Superstitious users and the FreeBSD logo

Beastie the BSD daemonAn amusing story from the FreeBSD mailing list:


I just got a call from the owner of a hotel for which we provide hotspot service. She says that a guest spotted the “Powered by FreeBSD” logo at the bottom of the login page, and was offended; the guest was convinced that either we or the hotel management “worshipped the Devil” and refused to stay at the hotel unless the logo was removed. The owner could make no headway by explaining that the besneakered mascot was a cartoon character and was a daemon, not the Devil. And she feared upsetting the guest even more if she said that large portions of the same software are inside every Mac and iPad. The hotel stands to lose more than $1000 if the guest, who had originally planned to stay for a long period, moves out.

One of our tech support people also got a call directly from the hotel guest, who claimed that having the logo on the page constituted “abuse.” The guest also claimed to be “losing money” because she wouldn’t use the hotspot if there was a “devil” on the splash page. He didn’t even realize what she was talking about at first…. He couldn’t imagine why on Earth this person was calling him and going on about devils.

Attempts at misguided religious censorship notwithstanding, I don’t want to see one of my ISP’s customers lose business. And I’d like to keep a FreeBSD logo on our hotspot page. Is there artwork that doesn’t include horned creatures that might offend the ignorant or superstitious?

–Brett Glass

There are some amusing follow up comments too:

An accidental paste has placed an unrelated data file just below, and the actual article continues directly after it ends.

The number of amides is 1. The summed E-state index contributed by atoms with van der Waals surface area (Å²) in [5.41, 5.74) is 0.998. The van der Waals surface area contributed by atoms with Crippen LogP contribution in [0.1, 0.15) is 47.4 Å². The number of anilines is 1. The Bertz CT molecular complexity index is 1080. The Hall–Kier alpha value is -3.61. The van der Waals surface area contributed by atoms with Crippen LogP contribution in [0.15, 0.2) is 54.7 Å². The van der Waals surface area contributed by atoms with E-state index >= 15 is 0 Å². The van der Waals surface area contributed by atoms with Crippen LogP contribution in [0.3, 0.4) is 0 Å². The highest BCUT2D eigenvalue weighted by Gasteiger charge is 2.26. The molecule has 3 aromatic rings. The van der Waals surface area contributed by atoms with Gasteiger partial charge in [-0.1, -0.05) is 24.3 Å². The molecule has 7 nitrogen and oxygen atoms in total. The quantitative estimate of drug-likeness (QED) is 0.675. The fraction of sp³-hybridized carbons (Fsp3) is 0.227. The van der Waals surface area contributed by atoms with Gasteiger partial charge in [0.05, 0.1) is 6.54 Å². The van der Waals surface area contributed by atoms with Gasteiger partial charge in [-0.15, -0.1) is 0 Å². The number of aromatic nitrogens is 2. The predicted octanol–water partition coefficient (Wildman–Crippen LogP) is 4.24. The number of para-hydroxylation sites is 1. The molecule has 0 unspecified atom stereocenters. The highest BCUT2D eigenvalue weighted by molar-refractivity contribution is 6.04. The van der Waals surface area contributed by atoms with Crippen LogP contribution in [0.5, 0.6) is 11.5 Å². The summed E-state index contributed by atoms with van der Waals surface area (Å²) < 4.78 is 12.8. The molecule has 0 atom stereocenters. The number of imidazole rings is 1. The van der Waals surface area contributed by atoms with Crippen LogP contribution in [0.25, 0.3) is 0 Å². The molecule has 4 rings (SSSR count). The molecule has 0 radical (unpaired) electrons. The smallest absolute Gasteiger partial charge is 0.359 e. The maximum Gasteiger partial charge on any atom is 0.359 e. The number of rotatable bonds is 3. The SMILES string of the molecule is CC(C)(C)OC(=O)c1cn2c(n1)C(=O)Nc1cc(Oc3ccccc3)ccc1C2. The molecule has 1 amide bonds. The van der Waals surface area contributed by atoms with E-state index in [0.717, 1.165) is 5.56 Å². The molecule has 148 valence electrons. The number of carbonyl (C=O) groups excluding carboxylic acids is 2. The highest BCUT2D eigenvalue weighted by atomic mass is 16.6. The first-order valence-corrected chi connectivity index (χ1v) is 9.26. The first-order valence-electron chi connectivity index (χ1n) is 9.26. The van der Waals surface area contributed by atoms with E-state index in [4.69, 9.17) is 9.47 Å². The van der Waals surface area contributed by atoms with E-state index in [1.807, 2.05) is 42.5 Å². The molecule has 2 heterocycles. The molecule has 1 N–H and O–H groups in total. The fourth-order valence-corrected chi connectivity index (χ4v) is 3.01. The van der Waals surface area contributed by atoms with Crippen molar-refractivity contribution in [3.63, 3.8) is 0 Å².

>Ask the guest if it is not also true cow’s have horns so that means that all cattle are Satan worshipers?

You’re being rational. Alas, ignorant and/or superstitious people are not.


There actually is a more recent FreeBSD logo, that still has the horns but probably wouldn’t have caused any concern.

FreeBSD logo


7 thoughts on “Superstitious users and the FreeBSD logo

  1. Pingback: Superstitious users and the FreeBSD logo | | BSD - Vše o BSD

  2. The new FreeBSD logo is still cause for concern. There is cause for concern until demonic (literally “of demons”) attributions are removed from Unix-like systems. Windows also offends people with their “Wizards”.

    I wouldn’t let “demons” drag you down; If that’s not what you stand for, then there should be no problem changing the logo, etc. Plus, the Unix community is such you don’t need to ask permission before implementing your own new logo, right?

    • I don’t speak for – or even knowingly use – FreeBSD. However:

      I like your point about not using a logo that’s essentially irrelevant to the product and offensive to some users. Starbucks wasn’t in the mermaid nipple business, so they changed their logo to make it less offensive to the prudish.

      Still, it’s worth noting that FreeBSD is using a daemon (not a demon), which has some metaphorical relevance:

      Many people equate the word “daemon” with the word “demon”, implying some kind of satanic connection between UNIX and the underworld. This is an egregious misunderstanding. “Daemon” is actually a much older form of “demon”; daemons have no particular bias towards good or evil, but rather serve to help define a person’s character or personality.

  3. etymology from
    daemon: alternative spelling (in specialized senses) of demon (q.v.). Related: Daemonic.

    egregious? as in markedly bad? really? is the term daemon not from “Maxwell’s demon”, and was Maxwell really thinking of a “neutral daemon” (as if one exists), and even if so, from a christian perspective, there is no such thing as a neutral spirit. there is only for, and against yhwh. so at the end of the day, still offensive.